Masters Thesis

Stream channel adjustments following logging road removal in Redwood National Park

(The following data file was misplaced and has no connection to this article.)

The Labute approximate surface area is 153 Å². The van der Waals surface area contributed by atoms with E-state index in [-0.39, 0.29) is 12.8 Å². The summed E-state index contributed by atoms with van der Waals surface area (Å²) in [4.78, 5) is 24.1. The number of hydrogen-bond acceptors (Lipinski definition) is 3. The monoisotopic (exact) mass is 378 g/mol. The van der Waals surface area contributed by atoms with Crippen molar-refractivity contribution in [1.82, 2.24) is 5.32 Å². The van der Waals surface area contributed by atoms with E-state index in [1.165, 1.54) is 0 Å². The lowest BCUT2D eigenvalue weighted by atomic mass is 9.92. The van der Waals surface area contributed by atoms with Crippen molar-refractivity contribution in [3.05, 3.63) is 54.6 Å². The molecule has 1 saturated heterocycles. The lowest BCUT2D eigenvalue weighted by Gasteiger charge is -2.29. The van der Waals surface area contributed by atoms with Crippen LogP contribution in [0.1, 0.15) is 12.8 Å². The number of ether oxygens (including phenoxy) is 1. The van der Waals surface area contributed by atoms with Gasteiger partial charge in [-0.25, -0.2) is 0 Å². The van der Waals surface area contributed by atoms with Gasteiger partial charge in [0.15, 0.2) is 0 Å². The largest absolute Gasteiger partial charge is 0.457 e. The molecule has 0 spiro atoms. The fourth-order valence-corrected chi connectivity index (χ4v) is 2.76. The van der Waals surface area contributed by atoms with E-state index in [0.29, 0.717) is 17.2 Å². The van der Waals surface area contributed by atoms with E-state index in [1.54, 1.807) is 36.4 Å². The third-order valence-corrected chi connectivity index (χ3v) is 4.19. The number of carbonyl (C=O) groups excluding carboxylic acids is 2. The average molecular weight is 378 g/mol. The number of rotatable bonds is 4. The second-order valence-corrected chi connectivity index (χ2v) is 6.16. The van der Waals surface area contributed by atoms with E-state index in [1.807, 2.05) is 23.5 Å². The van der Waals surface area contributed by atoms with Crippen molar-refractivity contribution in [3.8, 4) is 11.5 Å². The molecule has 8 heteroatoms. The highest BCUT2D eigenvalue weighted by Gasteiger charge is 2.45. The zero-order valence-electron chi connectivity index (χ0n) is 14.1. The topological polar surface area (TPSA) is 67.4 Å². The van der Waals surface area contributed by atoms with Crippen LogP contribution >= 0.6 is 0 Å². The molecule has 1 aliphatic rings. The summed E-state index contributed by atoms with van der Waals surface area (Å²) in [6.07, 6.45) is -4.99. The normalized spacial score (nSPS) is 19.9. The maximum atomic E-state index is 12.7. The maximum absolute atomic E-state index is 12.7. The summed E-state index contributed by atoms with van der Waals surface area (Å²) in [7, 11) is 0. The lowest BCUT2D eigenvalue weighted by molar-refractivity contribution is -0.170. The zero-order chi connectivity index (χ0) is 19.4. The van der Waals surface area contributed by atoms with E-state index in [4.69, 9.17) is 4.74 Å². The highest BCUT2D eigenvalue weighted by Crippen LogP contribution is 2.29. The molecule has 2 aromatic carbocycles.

The excavation of road fill from stream crossings on former logging roads is a major focus of the watershed restoration program in Redwood National Park. Channel adjustments in response to winter stormflows were measured on 24 newly excavated stream crossings to identify the relative importance of on site independent variables. Two dependent variables, channel erosion and surficial channel bed armor, were regressed on sets of independent variables related to stream hydraulics and stream bank material properties in two series of regression analyses. In the channel erosion series, the final regression equation incorporated as significant predictors (in order of decreasing predictive importance) total stream power, the percent boulder and cobble content of streambank materials, and the percent stream elevation drop composed of organic debris steps. Of primary importance in explaining the variability in channel erosion was total stream power of the peak flow of the study period, which was directly related to channel erosion. The boulder and cobble content of stream bank materials, inversely related to channel erosion, was second most important among predictors. Because the best fit was obtained using the square of this quantity, it is inferred that the potential for erosion decreases as a power function of increasing coarse fragment content of eroding materials, all other factors being equal. The percent of stream elevation drop composed of organic debris steps was inversely related to channel erosion because it provided for energy dissipation and hydraulic resistance. In the channel armor regression series, the final regression equation incorporated (in order of decreasing predictive importance) total stream power and percent of the stream elevation drop composed of organic debris steps as significant predictors. Being inversely related to channel armor, the presence of organic debris steps partially offset the channel armoring demands of total stream power. To minimize channel erosion following stream crossing excavation, consideration must be given to the relative magnitudes of driving forces (stream power) and resisting forces (coarse fragment content of bank material and level of organic debris control of the stream profile). In proposed excavations where resistance to erosion is anticipated to be low and stream power is expected to be high, consideration should be given to channel protective measures such as installation of check dams, importation of rock armor, or emplacement of organic debris.

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